In Celebration of Toni Morrison: A Gesture of Love and Reflection

February 17, 2020
Amanda Nagy
Woman seated at bench.
Author Toni Morrison is presented with a stool crafted by Professor Johnny Coleman during the Oberlin Bench by the Road dedication in 2009. Photo credit: Courtesy of Johnny Coleman

On the occasion of novelist Toni Morrison’s birthday on February 18, people from all over the world are invited to participate in a daylong commemoration of her work that will be live-streamed from the Irene and Alan Wurtzel Theater. 

Anyone who’s been inspired by and is interested in expressing their appreciation of Morrison is invited to read an excerpt from one of her books, offer an anecdote, or share their feelings in what organizer Johnny Coleman wants to be a “gesture of love”: an intentional coming together across region, generation, culture, and nation to celebrate her as one village.

“This warrior artist had such a giant global impact and such an individual impact,” says Coleman, an installation artist who is professor of Studio Art and Africana studies. “I think there are individuals dispersed all over this planet who have very direct relationships with the images that Ms. Morrison conjured on the page and with the narratives she called up.”

Coleman explains that he woke up the day after Morrison’s passing on August 5, 2019, with a calling to reach out to the entire world and the local community to converge on an intentional gesture in celebration of her life and work. 

“The gesture is to ask people the world over to pause and reflect, to call in and read any passage from her work that jumped off the page for them, or to reflect upon the ideas that she so clearly articulated,” Coleman says. 

The Wurtzel Theater will be the site of readings and reflections from people calling in from around the world. The event will be live-streamed from 9 a.m. to 6 p.m. Simultaneously throughout the day in the theater, there will be a continuous procession of people reading selections and speaking about the impact of Morrison’s work in front of a projected image of the Bench by the Road. Coleman will open the day’s ceremonies by placing a replica of a stool that he gave to Morrison during the dedication ceremony in 2009 onto the Bench.

Coleman plans to have additional flowers delivered to the bench on the hour, and a live feed of the bench will be interwoven with the livestream at the theater. 

Another option for the public to offer tributes is through audio recordings. This recording could be the reading of a favorite passage from one of Morrison’s writings or speeches, or a personal memory or feeling. Learn more about submitting an audio recording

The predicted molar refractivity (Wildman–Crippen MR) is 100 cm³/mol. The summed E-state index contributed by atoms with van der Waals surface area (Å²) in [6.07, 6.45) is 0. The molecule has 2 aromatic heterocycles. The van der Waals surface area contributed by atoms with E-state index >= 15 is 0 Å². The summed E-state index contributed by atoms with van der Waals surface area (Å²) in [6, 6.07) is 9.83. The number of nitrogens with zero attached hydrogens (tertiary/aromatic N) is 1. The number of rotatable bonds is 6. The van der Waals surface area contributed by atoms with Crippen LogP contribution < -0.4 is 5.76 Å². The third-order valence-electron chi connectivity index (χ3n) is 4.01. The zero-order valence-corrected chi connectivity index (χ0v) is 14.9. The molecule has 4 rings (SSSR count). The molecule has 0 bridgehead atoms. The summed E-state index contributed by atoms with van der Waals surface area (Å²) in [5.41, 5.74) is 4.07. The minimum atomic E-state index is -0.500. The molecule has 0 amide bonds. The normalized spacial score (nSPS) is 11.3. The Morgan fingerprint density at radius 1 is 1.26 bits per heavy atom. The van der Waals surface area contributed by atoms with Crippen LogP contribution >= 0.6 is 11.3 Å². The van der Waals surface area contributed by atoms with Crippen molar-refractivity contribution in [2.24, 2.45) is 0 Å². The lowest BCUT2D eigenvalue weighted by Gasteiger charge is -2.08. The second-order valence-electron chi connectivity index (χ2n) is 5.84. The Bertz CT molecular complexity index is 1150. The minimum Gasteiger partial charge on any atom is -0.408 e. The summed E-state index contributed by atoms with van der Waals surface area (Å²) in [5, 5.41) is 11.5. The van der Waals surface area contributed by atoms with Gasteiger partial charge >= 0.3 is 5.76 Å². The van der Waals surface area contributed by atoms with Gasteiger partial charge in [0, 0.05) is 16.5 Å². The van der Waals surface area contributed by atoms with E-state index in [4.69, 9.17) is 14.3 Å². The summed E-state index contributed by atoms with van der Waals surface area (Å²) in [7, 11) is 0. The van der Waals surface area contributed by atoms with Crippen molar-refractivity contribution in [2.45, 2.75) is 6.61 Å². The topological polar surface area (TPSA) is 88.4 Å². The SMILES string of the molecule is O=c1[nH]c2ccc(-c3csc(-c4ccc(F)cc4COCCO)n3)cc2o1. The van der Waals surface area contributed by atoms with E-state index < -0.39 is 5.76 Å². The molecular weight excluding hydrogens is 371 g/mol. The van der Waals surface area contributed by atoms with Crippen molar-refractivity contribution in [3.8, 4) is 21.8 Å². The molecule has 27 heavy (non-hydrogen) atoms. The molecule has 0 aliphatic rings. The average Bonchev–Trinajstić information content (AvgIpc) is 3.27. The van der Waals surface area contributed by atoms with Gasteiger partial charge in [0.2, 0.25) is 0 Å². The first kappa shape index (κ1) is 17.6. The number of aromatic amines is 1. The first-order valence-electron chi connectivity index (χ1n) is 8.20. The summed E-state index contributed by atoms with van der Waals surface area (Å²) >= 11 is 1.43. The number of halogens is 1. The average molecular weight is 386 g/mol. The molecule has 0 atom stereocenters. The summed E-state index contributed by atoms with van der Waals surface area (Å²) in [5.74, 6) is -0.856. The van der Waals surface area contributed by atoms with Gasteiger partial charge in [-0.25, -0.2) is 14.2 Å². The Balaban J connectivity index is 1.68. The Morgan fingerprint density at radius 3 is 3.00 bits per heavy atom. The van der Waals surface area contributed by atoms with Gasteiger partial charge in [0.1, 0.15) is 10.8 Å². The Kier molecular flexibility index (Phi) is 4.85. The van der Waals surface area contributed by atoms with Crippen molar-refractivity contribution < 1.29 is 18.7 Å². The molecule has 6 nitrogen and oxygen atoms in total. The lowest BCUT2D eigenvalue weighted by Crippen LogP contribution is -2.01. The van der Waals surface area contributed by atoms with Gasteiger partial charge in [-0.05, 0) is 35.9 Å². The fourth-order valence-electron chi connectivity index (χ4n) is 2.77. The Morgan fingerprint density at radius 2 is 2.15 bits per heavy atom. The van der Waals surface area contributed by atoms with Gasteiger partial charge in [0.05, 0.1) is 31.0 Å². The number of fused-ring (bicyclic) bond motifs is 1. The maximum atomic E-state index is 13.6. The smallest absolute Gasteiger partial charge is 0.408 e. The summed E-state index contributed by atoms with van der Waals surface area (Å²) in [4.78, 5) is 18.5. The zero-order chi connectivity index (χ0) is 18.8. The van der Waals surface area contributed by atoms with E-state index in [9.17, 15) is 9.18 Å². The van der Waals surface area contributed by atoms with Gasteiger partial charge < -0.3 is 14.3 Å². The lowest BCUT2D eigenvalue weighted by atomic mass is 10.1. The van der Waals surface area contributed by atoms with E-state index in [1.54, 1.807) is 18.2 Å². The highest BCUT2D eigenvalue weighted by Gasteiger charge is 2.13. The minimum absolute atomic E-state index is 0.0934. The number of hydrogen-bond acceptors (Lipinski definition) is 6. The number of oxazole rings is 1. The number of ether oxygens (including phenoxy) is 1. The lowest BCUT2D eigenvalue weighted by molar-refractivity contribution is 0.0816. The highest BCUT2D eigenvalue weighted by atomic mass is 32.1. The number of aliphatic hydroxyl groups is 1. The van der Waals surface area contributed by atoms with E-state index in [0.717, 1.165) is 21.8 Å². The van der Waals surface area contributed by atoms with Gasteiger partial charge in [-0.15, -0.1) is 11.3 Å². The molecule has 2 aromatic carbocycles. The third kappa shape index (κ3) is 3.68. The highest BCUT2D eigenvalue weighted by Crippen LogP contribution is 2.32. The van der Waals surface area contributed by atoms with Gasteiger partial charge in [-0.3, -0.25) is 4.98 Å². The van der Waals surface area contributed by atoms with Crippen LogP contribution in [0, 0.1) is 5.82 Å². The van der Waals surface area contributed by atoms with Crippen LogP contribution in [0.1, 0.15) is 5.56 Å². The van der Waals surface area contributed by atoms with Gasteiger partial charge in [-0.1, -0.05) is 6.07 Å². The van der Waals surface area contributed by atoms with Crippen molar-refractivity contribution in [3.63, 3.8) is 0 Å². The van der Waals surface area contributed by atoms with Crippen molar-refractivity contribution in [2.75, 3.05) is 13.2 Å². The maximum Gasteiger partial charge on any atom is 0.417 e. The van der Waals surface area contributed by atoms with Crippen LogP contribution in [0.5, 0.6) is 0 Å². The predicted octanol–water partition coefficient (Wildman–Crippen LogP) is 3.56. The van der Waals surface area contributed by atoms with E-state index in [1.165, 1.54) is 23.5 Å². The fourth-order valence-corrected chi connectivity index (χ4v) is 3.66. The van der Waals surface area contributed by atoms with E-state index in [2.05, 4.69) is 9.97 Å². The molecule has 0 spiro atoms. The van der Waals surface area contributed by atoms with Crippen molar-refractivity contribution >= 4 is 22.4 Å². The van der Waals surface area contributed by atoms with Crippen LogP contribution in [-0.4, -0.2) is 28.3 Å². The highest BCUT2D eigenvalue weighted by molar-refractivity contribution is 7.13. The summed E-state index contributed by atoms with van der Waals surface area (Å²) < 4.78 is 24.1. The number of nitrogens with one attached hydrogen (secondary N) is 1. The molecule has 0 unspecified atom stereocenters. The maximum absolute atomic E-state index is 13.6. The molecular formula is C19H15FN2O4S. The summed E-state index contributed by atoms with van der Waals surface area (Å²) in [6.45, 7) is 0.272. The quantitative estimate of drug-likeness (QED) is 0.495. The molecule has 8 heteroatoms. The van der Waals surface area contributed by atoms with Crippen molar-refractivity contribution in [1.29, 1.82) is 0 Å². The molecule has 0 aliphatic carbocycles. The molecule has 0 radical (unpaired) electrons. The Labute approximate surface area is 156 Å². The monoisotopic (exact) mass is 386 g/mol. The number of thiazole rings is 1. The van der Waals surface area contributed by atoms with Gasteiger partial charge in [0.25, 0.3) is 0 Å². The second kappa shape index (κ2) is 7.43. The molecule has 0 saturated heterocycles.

Read more about Morrison’s ties to Oberlin and watch the story behind the gesture.  

The Story Behind the Gesture

Oberlin College professors A.G. Miller and Johnny Coleman discuss an intentional daylong celebration on February 18, the birthday of Lorain, Ohio, native and Nobel Laureate Toni Morrison.

You may also like…

four pepple spread out in a room making an audio recording.

From Main Stage to Airwaves

November 17, 2020
The curtain has closed on many professional, community, and college theaters throughout the country due largely to the global pandemic. Yet those who have the audacity to reimagine the theater and the arts in new ways are discovering the options are varied and rewarding.
Portrait of Professor Baron Pineda

Baron Pineda Discusses the Challenges of Social Media Content Standards

November 17, 2020
Professor of Anthropology Baron Pineda will present “Grey Areas: Universal Standards, Cultural Difference and Local Contexts in Social Media Content Moderation” as part of the Tea At Two Virtual Series presented by the Justice Collaboratory at Yale Law School. His talk will take place from 2-3 p.m., Thursday, November 19. Learn more about Pineda’s work in this Q&A.
Eight people seated in a row in building lobby.

Talking Sustainability with Oberlin’s Green EDGE Fund

November 13, 2020
October was Sustainability Month at Oberlin, and no group is more dedicated to its celebration than the Green EDGE Fund. Composed of 10 student board members, the organization distributes funds to community-based projects dedicated to environmental sustainability.